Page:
Many investors and other stakeholders have long sought universal requirements for public companies to disclose the social and climate impacts of their operations. If recent developments at the United States Securities and Exchange Commission (SEC)—such as the nomination of Gary Gensler to chair the SEC, the creation of a new Climate and Environmental, Social and Governance (ESG) Senior Policy Advisor position and yesterday's announcement that the Commission will update its 2010 guidance on climate disclosure—are any indication, the proposal of such requirements appears imminent. Not to be outdone, a group of California legislators may beat the federal government to it by introducing what could become the first mandatory climate disclosure requirements in the U.S.
California Senate Bill 260 (SB 260), entitled the Climate Corporate Accountability Act, would direct the California Air Resources Board (CARB) to develop requirements for corporations with more than $1 billion in revenue that do business in California to disclose their scope 1, 2 and 3 greenhouse gas emissions in annual reports beginning no later than January 2024. By 2025, those corporations would have to begin publishing "science-based" emissions targets consistent with the Paris Agreement's aspirations to limit global warming to no more than 1.5 degrees Celsius above preindustrial levels.
While many large companies already issue climate disclosures on a voluntary basis, SB 260 would no longer give them—or their more reluctant peers—a choice. Importantly, the bill's required scope 2 and 3 emissions reporting would force companies to disclose, for the first time, the indirect emissions that result from their purchase and use of electricity as well as their supply chains, business travel, procurement efforts, water use and wastes. Covered entities also would have to engage certified third-party auditors to verify their disclosures and emissions targets, another noteworthy first that should lead to a greater degree of standardization over time in climate reporting. Given the bill's capacious reach and the minimum contacts with California required to trigger its applicability, most large companies in virtually every sector would soon face climate disclosure requirements.
By contrast, the SEC's current federal disclosure regulations, such as Regulation S-K, require neither emissions accounting nor target setting. Instead, companies have discretion to consider and report only on issues they deem "material" under the current principles-based approach to disclosure. Simply put, SB 260, if enacted, would revolutionize the U.S. regulatory disclosure landscape in under three years, and possibly pave the way for more robust disclosure in other ESG areas over time. These requirements might exceed those that a Gensler-led SEC will impose and could encourage other states to adopt similar systems to supplement or fill the gaps left by the federal regime.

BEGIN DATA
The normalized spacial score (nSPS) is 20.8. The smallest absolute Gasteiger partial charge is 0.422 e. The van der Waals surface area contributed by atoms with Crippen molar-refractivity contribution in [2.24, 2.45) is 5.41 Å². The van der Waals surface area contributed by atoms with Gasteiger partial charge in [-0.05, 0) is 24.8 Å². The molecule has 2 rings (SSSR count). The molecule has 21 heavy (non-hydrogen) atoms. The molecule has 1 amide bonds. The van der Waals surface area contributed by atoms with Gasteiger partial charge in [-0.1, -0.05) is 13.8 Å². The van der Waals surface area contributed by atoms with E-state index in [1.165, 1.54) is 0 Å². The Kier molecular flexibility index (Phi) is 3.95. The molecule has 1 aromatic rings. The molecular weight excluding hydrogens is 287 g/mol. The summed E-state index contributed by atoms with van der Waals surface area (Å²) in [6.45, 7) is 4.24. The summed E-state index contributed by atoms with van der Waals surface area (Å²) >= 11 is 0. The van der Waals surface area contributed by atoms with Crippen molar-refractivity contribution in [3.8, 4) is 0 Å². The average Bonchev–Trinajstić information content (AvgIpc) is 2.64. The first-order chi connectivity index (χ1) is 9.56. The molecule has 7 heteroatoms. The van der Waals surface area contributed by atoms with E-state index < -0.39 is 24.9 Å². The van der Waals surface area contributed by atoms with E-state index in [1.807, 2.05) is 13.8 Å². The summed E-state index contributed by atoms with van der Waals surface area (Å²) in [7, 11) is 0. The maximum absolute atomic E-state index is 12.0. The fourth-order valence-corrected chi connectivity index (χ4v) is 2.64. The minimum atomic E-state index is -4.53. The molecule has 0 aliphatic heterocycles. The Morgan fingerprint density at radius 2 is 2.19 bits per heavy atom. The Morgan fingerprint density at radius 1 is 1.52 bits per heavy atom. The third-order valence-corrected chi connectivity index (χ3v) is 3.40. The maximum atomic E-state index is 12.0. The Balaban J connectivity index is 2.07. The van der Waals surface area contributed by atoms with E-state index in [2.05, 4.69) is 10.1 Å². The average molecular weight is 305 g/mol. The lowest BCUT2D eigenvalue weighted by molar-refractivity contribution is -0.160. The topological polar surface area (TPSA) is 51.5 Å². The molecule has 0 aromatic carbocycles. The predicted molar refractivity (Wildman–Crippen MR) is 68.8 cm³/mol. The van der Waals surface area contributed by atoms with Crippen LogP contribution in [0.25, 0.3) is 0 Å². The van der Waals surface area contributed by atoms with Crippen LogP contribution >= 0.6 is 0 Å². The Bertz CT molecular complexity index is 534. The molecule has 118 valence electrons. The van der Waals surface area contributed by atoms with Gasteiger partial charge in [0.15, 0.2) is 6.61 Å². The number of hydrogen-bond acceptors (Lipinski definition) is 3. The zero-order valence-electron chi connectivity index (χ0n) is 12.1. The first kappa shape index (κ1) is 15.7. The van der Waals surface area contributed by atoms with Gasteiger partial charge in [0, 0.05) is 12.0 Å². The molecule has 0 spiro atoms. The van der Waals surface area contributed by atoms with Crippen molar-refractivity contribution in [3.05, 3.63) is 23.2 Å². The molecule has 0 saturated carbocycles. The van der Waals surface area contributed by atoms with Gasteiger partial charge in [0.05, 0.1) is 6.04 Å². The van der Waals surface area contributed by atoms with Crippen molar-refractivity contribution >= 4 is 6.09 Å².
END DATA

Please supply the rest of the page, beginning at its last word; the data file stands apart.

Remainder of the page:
With that said, the bill is not without other political and legal restraints, and it is not on a surefire path toward enactment. Although supported by a number of prominent environmental organizations, like the California League of Conservation Voters, the bill's somewhat vague definition of "science-based emissions target" has the potential to govern direct and indirect greenhouse gas emissions anywhere a covered entity operates, even places beyond California's borders. This broad ambit could conflict with the U.S. Constitution's Commerce Clause, and may give pause to California legislators and greenhouse gas regulators.
Opponents likely will argue that existing California laws already impose comparable requirements on a number of regulated entities. These laws—such as Assembly Bill 32, and Senate Bills 32, 350 and 100—require companies with direct, in-state greenhouse gas emissions exceeding 10 million metric tons per year to report and reduce those emissions according to CARB targets. Currently, many sectors face these requirements, including the energy, electricity generation, transportation, cement, chemical, and agriculture sectors. In addition, California has set ambitious emissions reductions goals governing the generation and sale of electricity, including a requirement that 100 percent of retail electricity sales come from renewable energy sources by 2045. Similarly, 40 percent of truck engine sales in the state by 2045 must consist of zero-emission models, and other regulations impose (or soon will impose) some form of reporting and reduction requirements on companies doing business in California. Thus, to some extent, SB 260 may be duplicative, overly burdensome, and of marginal benefit when considered against the backdrop of California's current regulatory environment. For these reasons, the measure could face resistance from moderate members of the Democratic caucus.
The bill will face its first test as early as next month in the State Senate's Environmental Quality and Judiciary Committees. If it clears both committees and the State Senate, it then must pass the State Assembly, after which point it likely would receive the Governor's approval as early as this fall. It also remains to be seen whether the SEC's eventual federal disclosure requirements supersede, or merely set the floor for, these potential California-specific requirements.
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